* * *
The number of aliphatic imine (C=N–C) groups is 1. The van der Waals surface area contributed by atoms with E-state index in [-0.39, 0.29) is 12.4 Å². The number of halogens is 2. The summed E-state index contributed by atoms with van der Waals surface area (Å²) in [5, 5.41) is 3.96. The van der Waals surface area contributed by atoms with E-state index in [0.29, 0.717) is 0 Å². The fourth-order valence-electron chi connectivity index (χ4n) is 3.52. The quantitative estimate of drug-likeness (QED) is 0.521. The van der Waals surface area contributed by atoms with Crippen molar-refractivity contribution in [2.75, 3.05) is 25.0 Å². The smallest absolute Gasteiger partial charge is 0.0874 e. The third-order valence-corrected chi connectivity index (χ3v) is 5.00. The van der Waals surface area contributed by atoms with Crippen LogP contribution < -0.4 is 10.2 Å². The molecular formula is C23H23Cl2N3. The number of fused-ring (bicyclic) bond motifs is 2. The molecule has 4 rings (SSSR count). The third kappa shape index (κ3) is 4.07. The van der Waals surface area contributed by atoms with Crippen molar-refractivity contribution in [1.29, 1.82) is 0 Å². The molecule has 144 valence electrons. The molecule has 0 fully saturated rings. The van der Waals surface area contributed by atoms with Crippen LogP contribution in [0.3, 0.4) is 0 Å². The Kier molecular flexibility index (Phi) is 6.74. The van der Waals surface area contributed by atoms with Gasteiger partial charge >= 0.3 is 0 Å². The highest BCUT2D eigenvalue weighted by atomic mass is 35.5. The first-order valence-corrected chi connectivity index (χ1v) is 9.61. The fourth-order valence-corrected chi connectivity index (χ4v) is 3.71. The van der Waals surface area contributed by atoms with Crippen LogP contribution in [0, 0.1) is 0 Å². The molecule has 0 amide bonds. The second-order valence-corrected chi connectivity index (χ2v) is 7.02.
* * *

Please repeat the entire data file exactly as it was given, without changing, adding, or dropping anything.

The number of aliphatic imine (C=N–C) groups is 1. The van der Waals surface area contributed by atoms with E-state index in [-0.39, 0.29) is 12.4 Å². The number of halogens is 2. The summed E-state index contributed by atoms with van der Waals surface area (Å²) in [5, 5.41) is 3.96. The van der Waals surface area contributed by atoms with E-state index in [0.29, 0.717) is 0 Å². The fourth-order valence-electron chi connectivity index (χ4n) is 3.52. The quantitative estimate of drug-likeness (QED) is 0.521. The van der Waals surface area contributed by atoms with Crippen molar-refractivity contribution in [2.75, 3.05) is 25.0 Å². The smallest absolute Gasteiger partial charge is 0.0874 e. The third-order valence-corrected chi connectivity index (χ3v) is 5.00. The van der Waals surface area contributed by atoms with Crippen LogP contribution < -0.4 is 10.2 Å². The molecular formula is C23H23Cl2N3. The number of fused-ring (bicyclic) bond motifs is 2. The molecule has 4 rings (SSSR count). The third kappa shape index (κ3) is 4.07. The van der Waals surface area contributed by atoms with Crippen molar-refractivity contribution in [1.29, 1.82) is 0 Å². The molecule has 144 valence electrons. The molecule has 0 fully saturated rings. The van der Waals surface area contributed by atoms with Crippen LogP contribution in [0.3, 0.4) is 0 Å². The Kier molecular flexibility index (Phi) is 6.74. The van der Waals surface area contributed by atoms with Gasteiger partial charge >= 0.3 is 0 Å². The highest BCUT2D eigenvalue weighted by atomic mass is 35.5. The first-order valence-corrected chi connectivity index (χ1v) is 9.61. The fourth-order valence-corrected chi connectivity index (χ4v) is 3.71. The van der Waals surface area contributed by atoms with Crippen LogP contribution in [0, 0.1) is 0 Å². The molecule has 0 amide bonds. The second-order valence-corrected chi connectivity index (χ2v) is 7.02.